• [0048]
    Although specific embodiments have been illustrated and described herein for purposes of description, it will be appreciated by those of ordinary skill in the art that a wide variety of alternate and/or equivalent implementations calculated to achieve similar purposes may be substituted for the specific embodiments shown and described, without departing from the scope of the present invention. For example, calendering as described herein optionally includes one-nip calendering or multiple-nip calendering in the same calendering pass; one in-line or off-line calendering pass optionally includes one, two, three or more nips or nip stations. Multiple nips in a stack are also contemplated, for example one calendering pass may include seven rolls and five nips. According to another example, calendering passes optionally are combined into a lesser number of passes by including in the lesser number of passes an equivalent number of nips and/or nip stations. Thus, for example, a single calendering pass with eight nips optionally is used in place of four calendering passes, each with two nips. The number of nips and number of passes may vary, to suit a particular need or environment, for example. Different calendering speeds are contemplated for the calendering processes described herein, e.g., about 700 feet per minute, about 350 feet per minute, about 200 feet per minute, or other speeds. Processes or process steps defined herein need not occur in the exact order stated, but optionally occur in other orders or sequences. Pounds per linear inch (pli) values as described herein are taken relative to the width across the substrate or calendering nip, such that the values are scalable to a coating line of any given width, for example. Those with skill in the chemical, mechanical, electro-mechanical, electrical, and computer arts will readily appreciate that the present invention may be implemented in a very wide variety of embodiments. This application is intended to cover any adaptations or variations of the embodiments discussed herein.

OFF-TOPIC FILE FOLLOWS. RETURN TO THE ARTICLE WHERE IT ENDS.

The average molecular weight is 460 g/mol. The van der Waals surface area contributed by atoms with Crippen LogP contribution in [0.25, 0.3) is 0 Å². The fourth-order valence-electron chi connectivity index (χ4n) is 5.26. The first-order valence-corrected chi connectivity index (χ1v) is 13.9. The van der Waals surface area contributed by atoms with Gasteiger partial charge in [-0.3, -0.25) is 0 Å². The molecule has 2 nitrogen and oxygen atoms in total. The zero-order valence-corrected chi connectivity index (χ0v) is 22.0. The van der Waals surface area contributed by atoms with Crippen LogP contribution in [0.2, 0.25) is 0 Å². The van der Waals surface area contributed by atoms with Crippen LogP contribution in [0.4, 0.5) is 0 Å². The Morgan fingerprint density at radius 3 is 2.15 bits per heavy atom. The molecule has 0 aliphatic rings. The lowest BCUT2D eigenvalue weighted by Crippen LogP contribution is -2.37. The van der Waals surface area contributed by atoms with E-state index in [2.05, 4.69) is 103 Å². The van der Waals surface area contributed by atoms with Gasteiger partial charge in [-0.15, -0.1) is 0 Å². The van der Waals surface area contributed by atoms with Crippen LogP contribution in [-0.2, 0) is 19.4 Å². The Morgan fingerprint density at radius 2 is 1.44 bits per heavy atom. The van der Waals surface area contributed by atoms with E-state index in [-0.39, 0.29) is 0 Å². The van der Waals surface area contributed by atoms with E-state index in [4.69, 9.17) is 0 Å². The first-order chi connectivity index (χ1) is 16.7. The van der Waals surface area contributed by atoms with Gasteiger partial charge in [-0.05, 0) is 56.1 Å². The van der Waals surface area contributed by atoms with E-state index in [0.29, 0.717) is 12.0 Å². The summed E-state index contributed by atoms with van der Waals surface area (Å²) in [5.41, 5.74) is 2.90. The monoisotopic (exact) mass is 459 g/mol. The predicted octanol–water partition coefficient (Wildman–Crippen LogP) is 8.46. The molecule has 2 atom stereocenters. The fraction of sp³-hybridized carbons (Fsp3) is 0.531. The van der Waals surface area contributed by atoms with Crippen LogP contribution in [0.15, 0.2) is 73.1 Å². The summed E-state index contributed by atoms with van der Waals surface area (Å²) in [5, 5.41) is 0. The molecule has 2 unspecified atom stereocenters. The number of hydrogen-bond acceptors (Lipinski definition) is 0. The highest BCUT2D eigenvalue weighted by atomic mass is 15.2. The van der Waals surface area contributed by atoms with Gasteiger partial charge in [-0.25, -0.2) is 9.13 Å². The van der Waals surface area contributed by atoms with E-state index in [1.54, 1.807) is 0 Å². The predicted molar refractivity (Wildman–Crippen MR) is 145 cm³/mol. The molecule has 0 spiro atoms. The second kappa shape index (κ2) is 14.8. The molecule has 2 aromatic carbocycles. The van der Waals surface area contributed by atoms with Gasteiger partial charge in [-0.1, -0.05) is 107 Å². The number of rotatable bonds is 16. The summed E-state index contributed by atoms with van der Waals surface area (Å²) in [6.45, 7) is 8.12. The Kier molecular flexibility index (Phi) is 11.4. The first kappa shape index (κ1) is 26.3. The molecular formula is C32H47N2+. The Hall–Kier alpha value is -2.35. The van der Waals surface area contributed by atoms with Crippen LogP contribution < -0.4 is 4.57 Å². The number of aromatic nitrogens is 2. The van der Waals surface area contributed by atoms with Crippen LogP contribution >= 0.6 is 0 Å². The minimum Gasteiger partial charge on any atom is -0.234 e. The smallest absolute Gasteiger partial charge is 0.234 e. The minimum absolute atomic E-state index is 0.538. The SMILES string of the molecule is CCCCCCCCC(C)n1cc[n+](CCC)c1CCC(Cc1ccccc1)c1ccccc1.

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Referenced by
Citing PatentFiling datePublication dateApplicantTitle
US7083871 *May 9, 2003Aug 1, 2006Maxtor CorporationSingle-sided sputtered magnetic recording disks
US7267841 *Aug 2, 2005Sep 11, 2007Maxtor CorporationMethod for manufacturing single-sided sputtered magnetic recording disks
US7600359May 9, 2003Oct 13, 2009Seagate Technology LlcMethod of merging two disks concentrically without gap between disks
US7748532Jul 6, 2010Seagate Technology LlcCassette for holding disks of different diameters
US7838067Feb 23, 2007Nov 23, 2010Seagate Technology LlcMethod for producing single-sided sputtered magnetic recording disks
US7882616Aug 29, 2005Feb 8, 2011Seagate Technology LlcManufacturing single-sided storage media
US20030209421 *May 9, 2003Nov 13, 2003Gerardo BuitronW-patterned tools for transporting/handling pairs of disks
US20030210498 *May 9, 2003Nov 13, 2003Kim Kwang KonInformation-storage media with dissimilar outer diameter and/or inner diameter chamfer designs on two sides
US20030211275 *May 9, 2003Nov 13, 2003Gerardo BuitronMethod of simultaneous two-disk processing of single-sided magnetic recording disks
US20030211361 *May 9, 2003Nov 13, 2003Kim Kwang KonSingle-sided sputtered magnetic recording disks
US20040016214 *May 9, 2003Jan 29, 2004Gerardo BuitronMethod of merging two disks concentrically without gap between disks
US20040069662 *May 9, 2003Apr 15, 2004Gerardo BuitronCassette for holding disks of multiple form factors
US20050266216 *Aug 2, 2005Dec 1, 2005Maxtor CorporationMethod of manufacturing single-sided sputtered magnetic recording disks
Classifications
U.S. Classification428/845, G9B/5.299, 427/127
International ClassificationG11B5/84
Cooperative ClassificationG11B5/8404
European ClassificationG11B5/84B